Pet Food Debunking the Myths

Debunking Pet Food Myths

A little background on pet food myths

There’s a lot of confusion out there regarding what diet is best for our pets. Veterinary endorsements and emotional advertising leads us towards what the so-called-experts say is best.

It would seem, however, that there are a number the misconceptions with feeding commercial dog foods. They have developed as a result of popular opinion and clever advertising rather than any real scientific evidence.

As pets become more and more like members of our family, many pet parents have been led to think the modern dog’s metabolism differs to that of their wild ancestors, when it really doesn’t differ all that much. You only need to look as far as their teeth to know this.

Unfortunately this way of thinking engrained in us by marketing has resulted in a shift away from the simple and appropriate diets Australian dogs enjoyed until the 1960s, which is when commercial pet food became popular. This followed the American trend which started 30 years earlier.

According to Dr Ian Billinghurst, alleged pioneer of BARF (Biologically Appropriate Raw Feeding) and author of “Give your Dog a Bone”, it is the idea that dogs require a “complete” diet without bones that has supported wide-held belief in the pet food myths listed below.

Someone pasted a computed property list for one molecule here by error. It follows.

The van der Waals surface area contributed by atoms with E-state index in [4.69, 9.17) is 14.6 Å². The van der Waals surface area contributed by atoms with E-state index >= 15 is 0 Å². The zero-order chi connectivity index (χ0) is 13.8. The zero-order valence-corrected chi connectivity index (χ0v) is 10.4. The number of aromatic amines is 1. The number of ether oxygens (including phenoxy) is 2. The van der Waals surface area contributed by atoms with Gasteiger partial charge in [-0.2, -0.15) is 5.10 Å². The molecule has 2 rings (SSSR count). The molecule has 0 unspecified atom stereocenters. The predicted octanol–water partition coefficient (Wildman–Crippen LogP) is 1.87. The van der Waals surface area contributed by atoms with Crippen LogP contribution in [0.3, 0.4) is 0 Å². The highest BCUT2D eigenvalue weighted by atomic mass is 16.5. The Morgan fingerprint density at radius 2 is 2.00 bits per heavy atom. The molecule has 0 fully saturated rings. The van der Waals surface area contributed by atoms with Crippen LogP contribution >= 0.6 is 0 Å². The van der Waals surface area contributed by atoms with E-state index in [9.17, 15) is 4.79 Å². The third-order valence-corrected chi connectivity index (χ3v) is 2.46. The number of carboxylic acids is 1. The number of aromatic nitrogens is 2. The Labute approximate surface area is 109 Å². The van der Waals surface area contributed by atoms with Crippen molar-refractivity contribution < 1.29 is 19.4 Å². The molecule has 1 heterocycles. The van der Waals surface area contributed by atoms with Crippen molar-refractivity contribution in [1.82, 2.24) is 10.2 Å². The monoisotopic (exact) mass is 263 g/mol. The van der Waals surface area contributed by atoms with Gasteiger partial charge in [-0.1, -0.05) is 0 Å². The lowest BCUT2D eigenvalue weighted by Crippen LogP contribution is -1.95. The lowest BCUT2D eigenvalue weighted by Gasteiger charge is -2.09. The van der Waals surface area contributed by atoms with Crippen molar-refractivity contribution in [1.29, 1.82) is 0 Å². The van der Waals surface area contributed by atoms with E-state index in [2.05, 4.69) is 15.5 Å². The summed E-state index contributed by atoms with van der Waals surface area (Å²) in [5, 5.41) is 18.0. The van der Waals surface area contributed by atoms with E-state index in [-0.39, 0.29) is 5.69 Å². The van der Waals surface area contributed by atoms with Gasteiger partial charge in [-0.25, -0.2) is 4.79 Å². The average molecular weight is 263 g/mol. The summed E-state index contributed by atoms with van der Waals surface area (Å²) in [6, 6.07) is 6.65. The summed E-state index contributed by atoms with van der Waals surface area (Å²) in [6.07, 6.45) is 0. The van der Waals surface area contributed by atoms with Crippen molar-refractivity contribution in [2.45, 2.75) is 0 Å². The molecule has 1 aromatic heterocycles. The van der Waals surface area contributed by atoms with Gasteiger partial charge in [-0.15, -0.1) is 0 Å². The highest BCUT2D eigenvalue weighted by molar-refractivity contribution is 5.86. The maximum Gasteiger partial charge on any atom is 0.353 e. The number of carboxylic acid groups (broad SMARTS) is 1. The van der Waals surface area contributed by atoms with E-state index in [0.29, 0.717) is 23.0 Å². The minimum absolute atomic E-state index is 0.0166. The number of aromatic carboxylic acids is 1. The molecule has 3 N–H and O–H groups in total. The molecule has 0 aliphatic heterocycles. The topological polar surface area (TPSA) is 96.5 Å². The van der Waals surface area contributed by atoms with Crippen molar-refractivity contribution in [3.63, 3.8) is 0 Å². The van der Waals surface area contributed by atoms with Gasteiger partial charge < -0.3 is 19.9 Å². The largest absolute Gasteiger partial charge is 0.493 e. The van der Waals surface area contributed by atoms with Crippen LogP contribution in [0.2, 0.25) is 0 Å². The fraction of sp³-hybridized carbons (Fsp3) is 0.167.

Debunking common pet food myths

These are some of the most common pet food myths. All of which can be easily debunked, or at the least viewed with common sense. There are, of course, many others surrounding pet food, mostly from pet food marketing.

Pet food myth #1: Do modern domestic pets require different food to their wild ancestors?

FACT: Cats are and always have been obligate carnivores, which means they can and do thrive on a meat-only diet. Dogs are usually referred to as Omnivores or Scavenging Carnivores, which means that, like humans, they will thrive on a varied diet of meat and plant matter. Vets and Scientists confirm that the digestive system, nutrient absorption process, and metabolism of both wild and domestic animals are fundamentally the same, and can therefore thrive on a similar diet – that is a variety of foods including bones, uncooked meats, and little, if any, grains.

Pet food myth #2: Is commercial pet food always best?